Stoke City winger James McClean has been warned by the Football Association over his use of an offensive word in a social media post.
McClean used the word in a post where he spoke of abuse he has received over refusing to wear a poppy and in which he called some Stoke fans "cavemen".
The 29-year-old also wrote a follow-up post reacting to news the FA was investigating.
Republic of Ireland international McClean also claimed the FA "turn a blind eye" to his "years" of abuse he has received.
"Week in, week out for the past seven years I get constant sectarian abuse, death threats, objects being thrown, chanting which is heard loud and clear every week which my family, wife and kids have to listen to," he wrote.
"They turn a blind eye and not a single word or condemnation of any sort."
McLean wrote the first of his social media posts on Saturday, responding to a section of the home crowd abusing him for not wearing a poppy during Saturday's draw with Middlesbrough.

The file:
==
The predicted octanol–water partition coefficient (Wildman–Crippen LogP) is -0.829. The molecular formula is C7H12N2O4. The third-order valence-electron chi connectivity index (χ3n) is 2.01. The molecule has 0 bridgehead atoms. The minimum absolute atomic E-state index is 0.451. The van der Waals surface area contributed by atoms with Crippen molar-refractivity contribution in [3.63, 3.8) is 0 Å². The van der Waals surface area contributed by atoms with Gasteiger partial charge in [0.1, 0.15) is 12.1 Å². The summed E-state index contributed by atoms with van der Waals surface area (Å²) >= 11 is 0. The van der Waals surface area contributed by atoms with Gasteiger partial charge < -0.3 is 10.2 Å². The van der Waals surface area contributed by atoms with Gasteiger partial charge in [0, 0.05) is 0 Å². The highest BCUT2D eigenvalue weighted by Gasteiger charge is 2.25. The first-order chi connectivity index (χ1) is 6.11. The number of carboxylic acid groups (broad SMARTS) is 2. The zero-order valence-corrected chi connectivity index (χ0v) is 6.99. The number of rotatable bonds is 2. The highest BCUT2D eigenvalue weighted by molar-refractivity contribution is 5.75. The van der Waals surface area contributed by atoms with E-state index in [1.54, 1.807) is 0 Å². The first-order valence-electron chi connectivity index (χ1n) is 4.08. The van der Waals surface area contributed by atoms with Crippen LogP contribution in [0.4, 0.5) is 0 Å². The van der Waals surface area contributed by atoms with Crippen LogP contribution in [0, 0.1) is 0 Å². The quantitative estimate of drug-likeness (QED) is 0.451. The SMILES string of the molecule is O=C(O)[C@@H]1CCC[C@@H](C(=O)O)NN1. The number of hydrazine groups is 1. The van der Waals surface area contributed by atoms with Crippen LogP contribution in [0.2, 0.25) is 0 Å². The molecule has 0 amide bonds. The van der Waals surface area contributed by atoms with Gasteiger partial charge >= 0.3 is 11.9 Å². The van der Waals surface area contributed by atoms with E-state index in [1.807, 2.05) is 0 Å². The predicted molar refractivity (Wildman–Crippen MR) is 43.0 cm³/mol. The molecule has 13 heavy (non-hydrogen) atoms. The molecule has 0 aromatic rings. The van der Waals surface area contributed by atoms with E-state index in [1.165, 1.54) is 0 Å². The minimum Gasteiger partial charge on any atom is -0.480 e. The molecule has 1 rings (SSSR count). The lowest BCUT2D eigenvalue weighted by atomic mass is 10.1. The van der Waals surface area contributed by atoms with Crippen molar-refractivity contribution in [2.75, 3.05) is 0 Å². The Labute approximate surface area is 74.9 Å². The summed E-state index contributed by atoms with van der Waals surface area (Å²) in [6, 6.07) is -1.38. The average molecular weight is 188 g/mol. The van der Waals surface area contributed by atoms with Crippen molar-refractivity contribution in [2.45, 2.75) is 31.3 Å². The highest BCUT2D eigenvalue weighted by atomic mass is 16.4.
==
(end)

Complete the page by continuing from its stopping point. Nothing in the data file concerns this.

He has previously explained why he does not wear a poppy, and Stoke issued a statement before Saturday's 0-0 draw in the Championship confirming his stance had not changed.
In his post on Instagram McClean said: "Your abuse, your throwing things, your booing, do your worst."
But he also thanked those Stoke fans who "are actually educated and support me".
McClean was born in Derry, where in 1972 British soldiers shot dead 13 civilian protestors during 'Bloody Sunday'. A 14th person died later in hospital.